Mar 1, 2022Liked by Henrik Nordborg

Obviously there is no easy way to stay close to +1.5C, as it won‘t be easy to implement global climate compensation. But it must be possible! At least I don’t see an alternative to this initiative at all. (Let us) go for it!

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Interesting ideas that seem rational and reasonable.

Yet we remain stuck, as with other reasonable ideas, with the predicament that governments and corporations refuse to do such things. That leaves the question of HOW to implement them, especially in the very short time we have left before numerous climate and tipping points are reached.

Since genuine institutional action appears so extremely unlikely in the near-term--that is, the term within which extreme actions to transform the economy MUST be taken--I have begun to look in another direction.

In complex systems, change can occur exponentially due to positive feedback loops, if they are not counterbalanced by compensating negative feedback loops. That is the basis for Ugo Bardi's theory of societal collapse due to "the Seneca effect." That is, as Seneca said, progress is slow but ruin is rapid. That, unfortunately seems to be the situation in which we find ourselves with reference to the climate chaos the global corporate industrial economy of growth on a finite planet has put us in. Destabilization and collapse can, and likely will, happen exponentially.

However, exponential growth can also happen in other dimensions than the current exponential growth in Earth-System exploitation.

In particular, social movements with the right message and organization have transformed societies in the past. In the present instance, we have some promising mass movments--Fridays for Future, Extinction Rebellion, and Sunrise Movement, for example--but they remain focused on mass protests and non-violent civil disobedience. They do pressure governments and corporations to change, but most of the change is "greenwashing," and we have no time for that.

However, recent findings in Social Network Science reveal that contrary to traditional assumptions about influence over beliefs and behavior, the most powerful forces for change are embeddd in the relations of change agents to the social networks in which they are members, This has been borne out, often in quite negative ways, by social media contagion.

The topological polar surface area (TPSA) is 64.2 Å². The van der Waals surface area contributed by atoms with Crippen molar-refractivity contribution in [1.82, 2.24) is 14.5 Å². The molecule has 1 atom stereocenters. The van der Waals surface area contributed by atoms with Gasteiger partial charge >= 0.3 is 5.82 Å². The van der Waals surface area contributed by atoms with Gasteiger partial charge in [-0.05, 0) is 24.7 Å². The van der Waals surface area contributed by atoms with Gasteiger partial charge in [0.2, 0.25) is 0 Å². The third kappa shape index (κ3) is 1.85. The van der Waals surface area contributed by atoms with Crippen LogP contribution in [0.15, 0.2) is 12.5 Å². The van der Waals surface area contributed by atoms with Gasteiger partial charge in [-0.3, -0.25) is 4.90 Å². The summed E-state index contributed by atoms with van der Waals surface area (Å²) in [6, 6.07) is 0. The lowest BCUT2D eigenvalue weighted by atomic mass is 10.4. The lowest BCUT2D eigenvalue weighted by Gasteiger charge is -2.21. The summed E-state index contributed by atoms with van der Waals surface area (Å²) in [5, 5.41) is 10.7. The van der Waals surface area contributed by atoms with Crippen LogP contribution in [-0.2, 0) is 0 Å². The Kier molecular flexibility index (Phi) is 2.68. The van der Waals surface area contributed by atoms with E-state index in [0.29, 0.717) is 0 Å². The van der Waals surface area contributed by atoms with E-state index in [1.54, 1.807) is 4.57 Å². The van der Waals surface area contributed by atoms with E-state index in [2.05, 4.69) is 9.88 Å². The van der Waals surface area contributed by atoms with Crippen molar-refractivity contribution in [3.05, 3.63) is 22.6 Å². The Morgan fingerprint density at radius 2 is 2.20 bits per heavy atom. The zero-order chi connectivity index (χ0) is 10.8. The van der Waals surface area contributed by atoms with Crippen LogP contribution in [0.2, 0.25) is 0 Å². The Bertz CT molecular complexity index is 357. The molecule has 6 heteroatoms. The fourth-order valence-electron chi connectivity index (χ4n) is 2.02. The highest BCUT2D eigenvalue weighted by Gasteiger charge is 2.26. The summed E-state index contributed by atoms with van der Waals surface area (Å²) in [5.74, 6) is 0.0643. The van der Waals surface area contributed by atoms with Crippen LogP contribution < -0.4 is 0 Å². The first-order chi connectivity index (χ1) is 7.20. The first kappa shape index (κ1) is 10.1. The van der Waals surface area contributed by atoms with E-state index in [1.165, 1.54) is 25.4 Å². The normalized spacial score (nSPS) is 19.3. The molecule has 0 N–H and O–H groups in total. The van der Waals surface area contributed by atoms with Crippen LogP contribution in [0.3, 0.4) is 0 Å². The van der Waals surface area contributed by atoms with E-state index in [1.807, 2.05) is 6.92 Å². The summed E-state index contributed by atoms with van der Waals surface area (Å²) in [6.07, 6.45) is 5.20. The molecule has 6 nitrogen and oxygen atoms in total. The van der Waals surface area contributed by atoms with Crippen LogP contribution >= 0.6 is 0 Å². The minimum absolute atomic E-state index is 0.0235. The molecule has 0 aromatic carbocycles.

Damon Centola, University of Pennsylvania, reports on this research much of which he has conducted. Far more effective and rapid change can occur in highly connected social networks, especially if they are strongly connected with other such networks, than any massive marketing campaign or mass protest movement can achieve.

I have concluded that the most hopeful strategy for rapid and broad climate action is for such youthful movements as mentioned above to re-focus their attention to forming local/regional social networks for direct action to restore/regenerate ecosystems and organize for community change that abandons the "technoshere" (Dmitry Orlov). (local/regional food production, non-fossil fueled energy production and conservation, and minimized consumerism, etc.)

The only way I can see schemes such as Global Climate Compensation being implemented is if globally networked local/regional social networks coordinate to force such radical change on governments and corporations.

So much to be done, so little time.

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You need a real answer to the question How to "stop climate change"? that is not ignorant of our timeline to death by overheating.

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